Inept batting led to England’s downfall at Adelaide

Tags: England tour of Australia 2013 - 14, Australia, England, Australia Vs England 2nd Test at Adelaide Oval - Dec 05-09, 2013

Published on: Dec 09, 2013

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At the start of the Ashes last month, not many would have bet on Australia being 2-0 following the second Test at Adelaide

At the start of the Ashes last month, not many would have bet on Australia being 2-0 following the second Test at Adelaide. But, such has been Australia’s dominance that it looks highly unlikely now that England would be able to retain the Ashes. Unlike previewed, Australia have been the better of the two sides, and have deservedly taken the lead in the series. In contrast to the huge gap between the first and second Test, there are only a few days left before the Perth Test kicks off, and England would have to do something spectacular to turnaround their fortunes.

While overall, Australia were the better of the two sides at Adelaide as well, one man once again made a significant difference. Mitchell Johnson, who destroyed England at Brisbane, once again got under the skin of the Englishmen. His fiery spell in England’s first innings set up the match for Australia. He got the crucial early breakthrough dismissing Alastair Cook and then blew away the middle and lower order with some breathtaking bowling. The Englishmen did not have any answer as to how to deal with the left-arm seamer, and his performance all but sealed the game in Australia’s favour.

Even as Johnson was the man who made victory possible, Australia would be pleased that a lot of other players also put their hands up at Adelaide. Michael Clarke came up with a captain’s knock. His hundred along with that of the in-form Brad Haddin’s put the Aussies on top in the first innings. While both Clarke and Haddin were brilliant, they were well supported by half-centuries from Chris Rogers, Shane Watson and George Bailey. Although Ryan Harris’ half-century came after Australia were totally in command, his brutal assault dented them severely.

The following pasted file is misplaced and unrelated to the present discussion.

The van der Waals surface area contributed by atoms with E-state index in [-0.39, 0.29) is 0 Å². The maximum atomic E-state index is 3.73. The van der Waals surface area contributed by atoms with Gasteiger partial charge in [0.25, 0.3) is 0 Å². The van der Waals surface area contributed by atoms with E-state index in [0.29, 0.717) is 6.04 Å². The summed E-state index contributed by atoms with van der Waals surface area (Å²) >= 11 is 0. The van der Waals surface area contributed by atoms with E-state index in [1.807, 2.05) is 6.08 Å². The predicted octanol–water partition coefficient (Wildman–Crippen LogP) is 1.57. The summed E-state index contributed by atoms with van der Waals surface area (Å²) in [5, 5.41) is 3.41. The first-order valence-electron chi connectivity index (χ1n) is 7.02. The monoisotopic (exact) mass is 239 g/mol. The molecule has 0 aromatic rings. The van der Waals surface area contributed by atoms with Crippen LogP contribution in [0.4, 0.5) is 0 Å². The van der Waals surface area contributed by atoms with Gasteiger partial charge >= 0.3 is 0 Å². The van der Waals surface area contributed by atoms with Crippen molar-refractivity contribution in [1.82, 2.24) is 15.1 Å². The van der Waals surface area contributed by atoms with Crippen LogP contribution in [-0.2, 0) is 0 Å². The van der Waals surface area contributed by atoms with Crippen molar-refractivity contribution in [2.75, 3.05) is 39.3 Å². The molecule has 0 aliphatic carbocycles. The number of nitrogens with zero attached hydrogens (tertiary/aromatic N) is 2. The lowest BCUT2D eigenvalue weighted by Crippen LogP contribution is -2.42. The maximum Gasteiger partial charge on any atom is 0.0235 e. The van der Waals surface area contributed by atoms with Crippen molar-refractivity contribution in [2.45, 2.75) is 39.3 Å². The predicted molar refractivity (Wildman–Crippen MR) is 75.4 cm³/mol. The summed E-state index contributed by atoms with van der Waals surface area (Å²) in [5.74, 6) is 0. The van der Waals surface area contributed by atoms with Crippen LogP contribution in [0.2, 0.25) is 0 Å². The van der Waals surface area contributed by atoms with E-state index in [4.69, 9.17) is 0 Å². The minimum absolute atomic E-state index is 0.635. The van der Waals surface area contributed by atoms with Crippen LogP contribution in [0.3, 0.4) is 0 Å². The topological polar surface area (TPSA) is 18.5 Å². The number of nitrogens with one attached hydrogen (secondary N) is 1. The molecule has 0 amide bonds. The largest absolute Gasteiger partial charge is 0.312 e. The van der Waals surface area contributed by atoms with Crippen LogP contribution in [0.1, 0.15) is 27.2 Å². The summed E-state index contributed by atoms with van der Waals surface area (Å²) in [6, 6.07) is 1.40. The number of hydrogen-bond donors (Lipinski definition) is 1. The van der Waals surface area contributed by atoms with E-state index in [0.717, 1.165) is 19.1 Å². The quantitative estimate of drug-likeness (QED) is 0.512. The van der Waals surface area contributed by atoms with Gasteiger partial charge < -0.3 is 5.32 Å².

After England capitulated in their first innings, David Warner added to the visitors’ woes with a scintillating second innings knock that ensured Australia recovered from their early hiccups. The victory was crucial for Australia in the sense that, unlike in the first Test, the other pacemen played a bigger role in their side’s win. Ryan Harris and Peter Siddle put their hands up on the final day of the Adelaide Test, picking up all the four wickets to fall with some aggressive bowling, as Johnson was happy to back them up for a change. The Aussie skipper would have been pleased with the efforts of Harris and Siddle, which negated England’s fight back on day four.

England would have been mighty disappointed with their batting performance once again. Only two of their batsmen got half-centuries in the first innings. They fared better with three of them crossing the fifty mark in the second essay, but you don’t win Tests when you batsmen don’t make hundreds. Joe Root showed character in the second innings and Matt Prior hit some form, but England would need to do a lot better at Perth to stay in the series. Also, they need to take their chances. They had a brief opportunity to get on top of the Aussies after they lost a few quick wickets, but blew the chance, and never got another.

--By A Cricket Analyst

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